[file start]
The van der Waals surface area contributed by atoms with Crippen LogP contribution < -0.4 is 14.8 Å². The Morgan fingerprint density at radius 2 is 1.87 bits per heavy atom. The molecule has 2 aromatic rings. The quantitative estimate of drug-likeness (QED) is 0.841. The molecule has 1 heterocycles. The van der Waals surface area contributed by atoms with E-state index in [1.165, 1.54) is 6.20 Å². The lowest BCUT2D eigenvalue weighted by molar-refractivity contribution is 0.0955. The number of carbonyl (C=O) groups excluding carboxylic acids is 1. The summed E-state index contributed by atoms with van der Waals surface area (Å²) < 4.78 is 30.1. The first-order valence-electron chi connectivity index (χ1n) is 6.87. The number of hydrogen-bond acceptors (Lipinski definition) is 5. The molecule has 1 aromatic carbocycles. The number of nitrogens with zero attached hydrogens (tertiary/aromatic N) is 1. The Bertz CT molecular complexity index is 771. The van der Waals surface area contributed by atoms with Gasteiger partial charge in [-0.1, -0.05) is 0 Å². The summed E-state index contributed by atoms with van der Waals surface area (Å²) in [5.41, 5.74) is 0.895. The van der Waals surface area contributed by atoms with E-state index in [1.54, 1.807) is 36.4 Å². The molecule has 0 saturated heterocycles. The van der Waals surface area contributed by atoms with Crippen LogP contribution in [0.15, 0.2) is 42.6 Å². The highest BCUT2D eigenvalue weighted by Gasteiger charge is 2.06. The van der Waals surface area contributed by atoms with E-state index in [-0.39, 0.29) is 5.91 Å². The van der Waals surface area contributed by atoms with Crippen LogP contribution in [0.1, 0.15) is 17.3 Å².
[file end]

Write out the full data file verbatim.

The van der Waals surface area contributed by atoms with Crippen LogP contribution < -0.4 is 14.8 Å². The Morgan fingerprint density at radius 2 is 1.87 bits per heavy atom. The molecule has 2 aromatic rings. The quantitative estimate of drug-likeness (QED) is 0.841. The molecule has 1 heterocycles. The van der Waals surface area contributed by atoms with E-state index in [1.165, 1.54) is 6.20 Å². The lowest BCUT2D eigenvalue weighted by molar-refractivity contribution is 0.0955. The number of carbonyl (C=O) groups excluding carboxylic acids is 1. The summed E-state index contributed by atoms with van der Waals surface area (Å²) < 4.78 is 30.1. The first-order valence-electron chi connectivity index (χ1n) is 6.87. The number of hydrogen-bond acceptors (Lipinski definition) is 5. The molecule has 1 aromatic carbocycles. The number of nitrogens with zero attached hydrogens (tertiary/aromatic N) is 1. The Bertz CT molecular complexity index is 771. The van der Waals surface area contributed by atoms with Gasteiger partial charge in [-0.1, -0.05) is 0 Å². The summed E-state index contributed by atoms with van der Waals surface area (Å²) in [5.41, 5.74) is 0.895. The van der Waals surface area contributed by atoms with E-state index in [1.54, 1.807) is 36.4 Å². The molecule has 0 saturated heterocycles. The van der Waals surface area contributed by atoms with Crippen LogP contribution in [0.15, 0.2) is 42.6 Å². The highest BCUT2D eigenvalue weighted by Gasteiger charge is 2.06. The van der Waals surface area contributed by atoms with E-state index in [-0.39, 0.29) is 5.91 Å². The van der Waals surface area contributed by atoms with Crippen LogP contribution in [0.1, 0.15) is 17.3 Å².